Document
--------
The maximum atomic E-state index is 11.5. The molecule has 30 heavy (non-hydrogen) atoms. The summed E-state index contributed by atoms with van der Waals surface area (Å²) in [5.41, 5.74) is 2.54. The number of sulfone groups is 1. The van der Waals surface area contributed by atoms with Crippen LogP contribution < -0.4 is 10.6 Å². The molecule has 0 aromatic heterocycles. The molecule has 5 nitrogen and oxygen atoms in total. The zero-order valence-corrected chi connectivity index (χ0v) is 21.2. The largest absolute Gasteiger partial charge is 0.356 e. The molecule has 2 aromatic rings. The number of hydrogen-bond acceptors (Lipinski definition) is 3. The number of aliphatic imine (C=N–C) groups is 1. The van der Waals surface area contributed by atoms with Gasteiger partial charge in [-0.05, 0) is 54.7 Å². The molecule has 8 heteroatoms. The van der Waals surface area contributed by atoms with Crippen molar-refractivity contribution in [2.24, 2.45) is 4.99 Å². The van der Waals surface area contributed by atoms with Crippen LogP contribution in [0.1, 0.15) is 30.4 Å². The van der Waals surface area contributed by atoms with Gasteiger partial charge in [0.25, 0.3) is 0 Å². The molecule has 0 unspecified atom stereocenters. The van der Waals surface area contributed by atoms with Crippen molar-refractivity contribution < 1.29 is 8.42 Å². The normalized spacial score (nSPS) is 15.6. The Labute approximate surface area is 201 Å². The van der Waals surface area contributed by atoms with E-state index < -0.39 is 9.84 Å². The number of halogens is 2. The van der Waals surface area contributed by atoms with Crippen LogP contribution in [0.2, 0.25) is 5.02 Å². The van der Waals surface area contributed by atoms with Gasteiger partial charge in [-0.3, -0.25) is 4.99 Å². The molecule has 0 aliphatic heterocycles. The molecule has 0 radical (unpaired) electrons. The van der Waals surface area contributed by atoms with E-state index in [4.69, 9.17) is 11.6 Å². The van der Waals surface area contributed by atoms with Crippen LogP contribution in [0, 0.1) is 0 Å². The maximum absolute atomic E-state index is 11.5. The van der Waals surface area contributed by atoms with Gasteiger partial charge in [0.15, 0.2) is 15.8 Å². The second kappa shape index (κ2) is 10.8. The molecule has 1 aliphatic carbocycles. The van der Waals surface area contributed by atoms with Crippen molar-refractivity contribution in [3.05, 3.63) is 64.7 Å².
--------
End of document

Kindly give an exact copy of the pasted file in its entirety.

The maximum atomic E-state index is 11.5. The molecule has 30 heavy (non-hydrogen) atoms. The summed E-state index contributed by atoms with van der Waals surface area (Å²) in [5.41, 5.74) is 2.54. The number of sulfone groups is 1. The van der Waals surface area contributed by atoms with Crippen LogP contribution < -0.4 is 10.6 Å². The molecule has 0 aromatic heterocycles. The molecule has 5 nitrogen and oxygen atoms in total. The zero-order valence-corrected chi connectivity index (χ0v) is 21.2. The largest absolute Gasteiger partial charge is 0.356 e. The molecule has 2 aromatic rings. The number of hydrogen-bond acceptors (Lipinski definition) is 3. The number of aliphatic imine (C=N–C) groups is 1. The van der Waals surface area contributed by atoms with Gasteiger partial charge in [-0.05, 0) is 54.7 Å². The molecule has 8 heteroatoms. The van der Waals surface area contributed by atoms with Crippen molar-refractivity contribution in [2.24, 2.45) is 4.99 Å². The van der Waals surface area contributed by atoms with Crippen LogP contribution in [0.1, 0.15) is 30.4 Å². The van der Waals surface area contributed by atoms with Gasteiger partial charge in [0.25, 0.3) is 0 Å². The molecule has 0 unspecified atom stereocenters. The van der Waals surface area contributed by atoms with Crippen molar-refractivity contribution < 1.29 is 8.42 Å². The normalized spacial score (nSPS) is 15.6. The Labute approximate surface area is 201 Å². The van der Waals surface area contributed by atoms with E-state index < -0.39 is 9.84 Å². The number of halogens is 2. The van der Waals surface area contributed by atoms with Crippen LogP contribution in [0.2, 0.25) is 5.02 Å². The van der Waals surface area contributed by atoms with Gasteiger partial charge in [-0.3, -0.25) is 4.99 Å². The molecule has 0 aliphatic heterocycles. The molecule has 0 radical (unpaired) electrons. The van der Waals surface area contributed by atoms with E-state index in [4.69, 9.17) is 11.6 Å². The van der Waals surface area contributed by atoms with Crippen LogP contribution in [0, 0.1) is 0 Å². The maximum absolute atomic E-state index is 11.5. The van der Waals surface area contributed by atoms with Gasteiger partial charge in [0.15, 0.2) is 15.8 Å². The second kappa shape index (κ2) is 10.8. The molecule has 1 aliphatic carbocycles. The van der Waals surface area contributed by atoms with Crippen molar-refractivity contribution in [3.05, 3.63) is 64.7 Å².